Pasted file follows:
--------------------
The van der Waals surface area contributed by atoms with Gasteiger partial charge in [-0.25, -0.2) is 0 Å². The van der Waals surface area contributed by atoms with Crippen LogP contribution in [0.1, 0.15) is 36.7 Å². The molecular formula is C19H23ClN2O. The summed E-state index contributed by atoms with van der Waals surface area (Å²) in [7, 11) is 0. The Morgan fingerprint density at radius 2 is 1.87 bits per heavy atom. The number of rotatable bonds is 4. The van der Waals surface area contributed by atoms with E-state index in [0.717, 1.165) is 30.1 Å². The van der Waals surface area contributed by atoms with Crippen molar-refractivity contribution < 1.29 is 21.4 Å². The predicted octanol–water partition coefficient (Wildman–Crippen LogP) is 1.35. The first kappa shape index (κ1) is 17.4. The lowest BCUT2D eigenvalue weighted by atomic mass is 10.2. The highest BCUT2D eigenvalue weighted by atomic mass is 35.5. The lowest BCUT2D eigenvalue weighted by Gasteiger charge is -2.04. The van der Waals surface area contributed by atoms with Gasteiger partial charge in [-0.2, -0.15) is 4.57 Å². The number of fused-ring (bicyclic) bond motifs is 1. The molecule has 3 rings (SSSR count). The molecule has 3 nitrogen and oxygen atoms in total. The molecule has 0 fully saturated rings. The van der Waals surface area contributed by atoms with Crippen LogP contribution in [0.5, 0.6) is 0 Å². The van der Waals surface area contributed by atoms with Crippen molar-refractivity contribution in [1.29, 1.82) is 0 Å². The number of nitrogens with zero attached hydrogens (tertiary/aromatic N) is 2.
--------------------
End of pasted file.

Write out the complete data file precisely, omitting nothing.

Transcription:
The van der Waals surface area contributed by atoms with Gasteiger partial charge in [-0.25, -0.2) is 0 Å². The van der Waals surface area contributed by atoms with Crippen LogP contribution in [0.1, 0.15) is 36.7 Å². The molecular formula is C19H23ClN2O. The summed E-state index contributed by atoms with van der Waals surface area (Å²) in [7, 11) is 0. The Morgan fingerprint density at radius 2 is 1.87 bits per heavy atom. The number of rotatable bonds is 4. The van der Waals surface area contributed by atoms with E-state index in [0.717, 1.165) is 30.1 Å². The van der Waals surface area contributed by atoms with Crippen molar-refractivity contribution < 1.29 is 21.4 Å². The predicted octanol–water partition coefficient (Wildman–Crippen LogP) is 1.35. The first kappa shape index (κ1) is 17.4. The lowest BCUT2D eigenvalue weighted by atomic mass is 10.2. The highest BCUT2D eigenvalue weighted by atomic mass is 35.5. The lowest BCUT2D eigenvalue weighted by Gasteiger charge is -2.04. The van der Waals surface area contributed by atoms with Gasteiger partial charge in [-0.2, -0.15) is 4.57 Å². The number of fused-ring (bicyclic) bond motifs is 1. The molecule has 3 rings (SSSR count). The molecule has 3 nitrogen and oxygen atoms in total. The molecule has 0 fully saturated rings. The van der Waals surface area contributed by atoms with Crippen LogP contribution in [0.5, 0.6) is 0 Å². The van der Waals surface area contributed by atoms with Crippen molar-refractivity contribution in [1.29, 1.82) is 0 Å². The number of nitrogens with zero attached hydrogens (tertiary/aromatic N) is 2.